The first wave of Eritreans fled their native land in 2003. The government polices the borders, controls movements (even in neighborhoods) and keeps tabs on the population with an integrated network of “mosquitoes.” Like so many who heroically struggle for freedom in Africa, Afwerki is yet another example of an African leader who went from acclaimed freedom fighter to iron-fisted dictator. Once he used to stroll down the evening streets of the mountain capital, Asmara, with its Italian-era colonial architecture and pop in to bars for a drink. He was, and cultivated, the image: “man of the people.” Leaked US diplomatic cables now call him “isolated and mercurial… an unhinged dictator.”
To add to the woes of Eritreans a rumour circulated during the Arab Spring: their country sent mercenaries to support former Libyan dictator Muammar Gaddafi. Eritreans claim that, since then, militias have been targeting them. Militia put captives into Libyan prisons—many Eritreans try to flee through Libya. There are reports that the Islamic State Group are targeting Eritrean migrants—many of whom are Christian. In April, this year, the group published a video showing the beheadings of Ethiopian and Eritrean migrants. In June a further 86 Eritreans were kidnapped and two killed.
Eritreans are the third-largest number of people leaving North Africa for Europe. The U.N. believes that about 5000 flee a month. Many are also leaving refugee camps in Sudan and Ethiopia in which they were placed. They are frustrated and tired of waiting for resettlement paperwork to be done, claims Amanuel Ghirmai—a Paris-based journalist working at Radio Erena. Eritreans flee to any place they can, risking perilous journeys in the hope of some sort of future that is better than their present hell. They, like others fleeing horrendous conditions in countries in North Africa, cross the Mediterranean hoping to get into Greece, Italy, France, Spain—or any country which may offer them a better future.
Many Eritrean refugees cross France to get to the UK, Germany and Nordic States. A number have settled in Paris—France has shown some hospitality and many have been allowed to stay. The number of Eritreans who travel through France annually to attempt passage to other countries, like the UK, is however, bigger than the number who seek domicile in France.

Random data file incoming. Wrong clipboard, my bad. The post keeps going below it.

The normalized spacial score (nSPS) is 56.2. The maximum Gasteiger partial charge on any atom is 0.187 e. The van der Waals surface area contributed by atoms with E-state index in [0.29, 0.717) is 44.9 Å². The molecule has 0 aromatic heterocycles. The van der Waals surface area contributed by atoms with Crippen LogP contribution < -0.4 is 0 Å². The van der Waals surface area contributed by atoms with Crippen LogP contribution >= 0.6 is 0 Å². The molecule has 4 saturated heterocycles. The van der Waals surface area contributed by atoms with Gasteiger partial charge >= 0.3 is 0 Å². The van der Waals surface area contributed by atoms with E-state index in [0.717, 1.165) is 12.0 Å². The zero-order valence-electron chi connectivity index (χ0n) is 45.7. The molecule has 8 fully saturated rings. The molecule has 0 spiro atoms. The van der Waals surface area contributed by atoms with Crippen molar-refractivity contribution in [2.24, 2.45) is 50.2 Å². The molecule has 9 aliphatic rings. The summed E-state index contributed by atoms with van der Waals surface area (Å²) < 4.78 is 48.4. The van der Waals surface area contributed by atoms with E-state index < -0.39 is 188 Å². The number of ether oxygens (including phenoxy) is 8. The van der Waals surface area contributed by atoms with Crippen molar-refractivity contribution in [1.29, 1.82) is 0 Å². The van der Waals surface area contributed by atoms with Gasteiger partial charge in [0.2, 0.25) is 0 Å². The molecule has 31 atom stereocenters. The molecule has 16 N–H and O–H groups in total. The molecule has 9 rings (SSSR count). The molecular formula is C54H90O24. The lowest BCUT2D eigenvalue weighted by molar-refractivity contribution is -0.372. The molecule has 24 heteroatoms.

Early last week South African president, Jacob Zuma, launched a blistering attack on the North Atlantic Treaty Organisation (NATO) members saying that their intervention in Libya in which they removed Muammar Gaddafi contributed to the problem. “It was the actions taken against Mr Gaddafi that totally undermined security in Libya and opened the floodgates of refugees,” Zuma said. He said that this came at a time when Africa had a roadmap for resolving the situation in Libya. It was the responsibility of the European countries that were involved in Libya to accept refugees “because they caused it”. Zuma also said that closing European borders was not the answer to resolving the current crisis.
While Zuma might be correct in saying that closing borders will not solve the problem, he is mistaken to suggest that Africa had a roadmap for solving the crisis – if history is anything to go by. African leaders, for many years, have been unable to deal with despots and dictators on the continent. Often the African Union (AU) is considered to be ineffectual and toothless. The fact that, currently, Zimbabwean president, Robert Mugabe, is chair of the AU (the chair rotates) further affirms this negative view of the AU. While the west, it seems, must take some responsibility for the current refugee crisis, African leaders cannot be absolved of their responsibility of omission and commission; Eritrea is a good example of the failure of the west and Africa.
Sadly, while European and African leaders talk (mostly) about the escalating crisis, thousands of people risk their lives, lose their families and watch their children drown as they desperately seek a life worth living.
That’s the sad unforgivable reality.